"Satisfactory evidence of identity" means identification of an individual based on (i) examination of one or more of the following unexpired documents bearing a photographic image of the individual's face and signature: a United States PassportBook, a United States Passport Card, a certificate of United States citizenship, a certificate of naturalization, an unexpiredforeign passport, an alien registration card with photograph, a state issued driver's license or a state issued identification card or a United States military card or (ii) the oath or affirmation of one credible witness unaffected by the document or transaction who is personally known to the notary and who personally knows the individual or of two credible witnesses unaffected by the document or transaction who each personally knows the individual and shows to the notary documentary identification as described in clause (i). In the case of an electronic notarization, "satisfactory evidence of identity" may be based on video and audio conference technology, in accordance with the standards for electronic video and audio communications set out in subdivisions B 1, B 2, and B 3 of § 19.2-3.1, that permits the notary to communicate with and identify the principal at the time of the notarial act, provided that such identification is confirmed by (a) personal knowledge, (b) an antecedent in-person identity proofing process in accordance with the specifications of the Federal Bridge Certification Authority, or (c) a valid digital certificate accessed by biometric data or by use of an interoperable Personal Identity Verification card that is designed, issued, and managed in accordance with the specifications published by the National Institute of Standards and Technology in Federal Information Processing Standards Publication 201-1, "Personal Identity Verification (PIV) of Federal Employees and Contractors," and supplements thereto or revisions thereof, including the specifications published by the Federal Chief Information Officers Council in "Personal Identity Verification Interoperability for Non-Federal Issuers."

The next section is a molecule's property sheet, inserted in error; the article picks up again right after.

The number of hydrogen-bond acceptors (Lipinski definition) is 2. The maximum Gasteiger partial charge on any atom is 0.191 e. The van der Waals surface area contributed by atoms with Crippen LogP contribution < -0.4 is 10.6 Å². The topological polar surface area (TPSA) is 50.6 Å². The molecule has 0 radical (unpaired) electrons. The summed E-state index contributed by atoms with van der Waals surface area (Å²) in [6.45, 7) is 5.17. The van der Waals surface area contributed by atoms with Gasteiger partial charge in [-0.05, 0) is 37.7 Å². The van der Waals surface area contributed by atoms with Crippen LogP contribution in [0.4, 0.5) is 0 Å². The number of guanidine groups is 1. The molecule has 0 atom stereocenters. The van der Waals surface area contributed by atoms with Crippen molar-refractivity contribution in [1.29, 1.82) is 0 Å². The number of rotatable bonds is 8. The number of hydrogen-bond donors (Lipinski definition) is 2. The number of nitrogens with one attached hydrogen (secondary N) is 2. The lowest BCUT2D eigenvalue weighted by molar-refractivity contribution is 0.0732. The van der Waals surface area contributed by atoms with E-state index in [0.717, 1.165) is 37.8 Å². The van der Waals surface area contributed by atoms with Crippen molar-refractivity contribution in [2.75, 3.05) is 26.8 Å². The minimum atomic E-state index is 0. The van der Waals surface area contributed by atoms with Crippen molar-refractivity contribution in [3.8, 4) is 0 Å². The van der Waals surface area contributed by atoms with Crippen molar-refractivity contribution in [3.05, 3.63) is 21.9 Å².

Update On VA Notary Law Can no longer accept expired ID

NationalNotary.org        1-800-US NOTARY        National Notary Association
Virginia Law Update
Effective today, House Bill 189 allows you to accept a U.S. passport book or card as identification. The law also clarifies that any ID presented to you must not be expired.

For more information and analysis about how this new law affects you, click the link above to access details in the NNA's free, easy-to-search Notary Laws database.
Thank you!

Tuesday, October 27, 2015

New Guideline Unless you know the person No ID No Notary

A notary must always be completely satisfied with the identity of the person whose signature is being notarized. A notary is not obligated to notarize a person’s signature without being sure that the person is who he or she claims to be. Always check identification and be satisfied that the identification is valid. Never accept the word of a third party as being sufficient for identification to justify notarizing a person’s signature

Monday, October 12, 2015

Essentials For VA Notaries